At least 10 people from the club had a hand in organizing the event, including a rather extended “meeting” on Messenger, during which the details of the tournament were hashed out. They were involved in publicity, transportation of tables, setting up of scenery, testing of software, and numerous other aspects that would have made the matter a real ordeal for one or two people. This reflects the way in which the community at HGC has formed and can work together7, and shows the resources that only a group environment like a club can provide.

The Role of the Club

Having seen the way in which the club was able to facilitate all of this, it makes me ask the question: What exactly is the role of the club? In what ways can it make a difference, and what expectations should people have of it?

A Place to Play

The main reason for founding HGC, and still its primary function, is to provide gamers with a safe and friendly place to meet and play games. This means that players can meet new people, and is probably the best way for someone who is not already part of a group of gamers (like the boy I mentioned earlier) to find someone to play with. This may not actually extend to arranging for opponents for specific players, however it does mean helping newcomers to at least identify the people who might be available for a game.

This is the simplest way in which a club can make a difference. Simply by being there, the club is offering something that many people don’t have in their own right. However, it is up to the club to make sure that people know they are there – through advertising, word of mouth, or some other means – otherwise they might as well not be8.

A Resource

The games club serves as a resource for its members, in a number of ways. In an obvious sense, the club has its own collection of terrain and (potentially) dice, tape measures, and maybe even books. These are there for use by the people who are playing there, and offer more than the players would likely be able to produce of their own accord. Given that a club is a reasonably large concentration of gamers, it also serves as a good location to organize more ambitious projects such as campaigns or even tournaments. These things often require more than a handful of players, and as such the larger group that a club offers is conducive to such endeavours.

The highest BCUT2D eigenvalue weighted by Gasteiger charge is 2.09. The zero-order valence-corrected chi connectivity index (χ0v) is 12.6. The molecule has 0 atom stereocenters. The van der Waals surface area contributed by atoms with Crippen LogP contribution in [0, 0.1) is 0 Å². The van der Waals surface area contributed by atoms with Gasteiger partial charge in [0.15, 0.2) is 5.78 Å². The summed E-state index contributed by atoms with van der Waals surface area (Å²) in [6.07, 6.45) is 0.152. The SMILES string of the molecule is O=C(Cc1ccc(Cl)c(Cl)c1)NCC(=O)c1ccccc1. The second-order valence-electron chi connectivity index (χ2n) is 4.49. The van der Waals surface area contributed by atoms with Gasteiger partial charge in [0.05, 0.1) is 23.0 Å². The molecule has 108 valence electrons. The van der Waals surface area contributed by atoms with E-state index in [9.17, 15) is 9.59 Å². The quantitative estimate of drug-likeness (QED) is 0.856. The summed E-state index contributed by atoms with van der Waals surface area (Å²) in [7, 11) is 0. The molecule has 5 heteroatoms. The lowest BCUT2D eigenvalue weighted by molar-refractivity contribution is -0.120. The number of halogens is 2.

In my experience clubs also tend to serve as a good base of operations for players who like to compete in tournaments. They offer plenty of opponents with whom new forces can be tested, a brains trust against which new ideas can be bounced, and sometimes even a motivational aid in terms of preparing a new army9.

A Member of the Community

Games clubs will rarely exist in complete isolation. Whether nearby or far away, there will be other clubs operating, and it is important for them to be in contact with one another. It is also good for the club to have a level of communication with the nearby stores that stock the relevant games, as these are the places where new players (or even older hands) are likely to be looking for somewhere to play. It is difficult for the store to point people in your direction if they don’t know you are there, or what you do.

By being in touch with the outside world, opportunities may arise for the club to interact with those other entities in a more specific way. For instance, HGC has been able to provide scenery to support tournaments that were being run by other people, who may not have been able to muster up enough of their own accord. The club can advertise events that its members may have been otherwise unaware of, and can ask other groups to do the same in return.

In the UK, an official Gaming Club Network has been established that ensures that proper communication channels exist, and that the operating standards of each club are up to a level that GW is satisfied with (thus enabling them to point players in their direction with no fear of what they might be heading into). This sort of arrangement is rather regimented, however the large number of clubs that exist over there make a system like this more feasible and worthwhile10.

I have heard it said that it is actually the responsibility of clubs to run tournaments – that they’re not contributing to the community without doing so. I think that this is perhaps a bit tough, given that there are other ways (as I am describing) in which the club can make a difference. However, I think it is fair to say that a lot of people are good at declaring that there should be more events on the gaming calendar, without ever really considering being the ones to put their hands up and make those events happen. It is not realistic to expect a small club to run a tournament, however larger groups should really consider it if their resources allow it.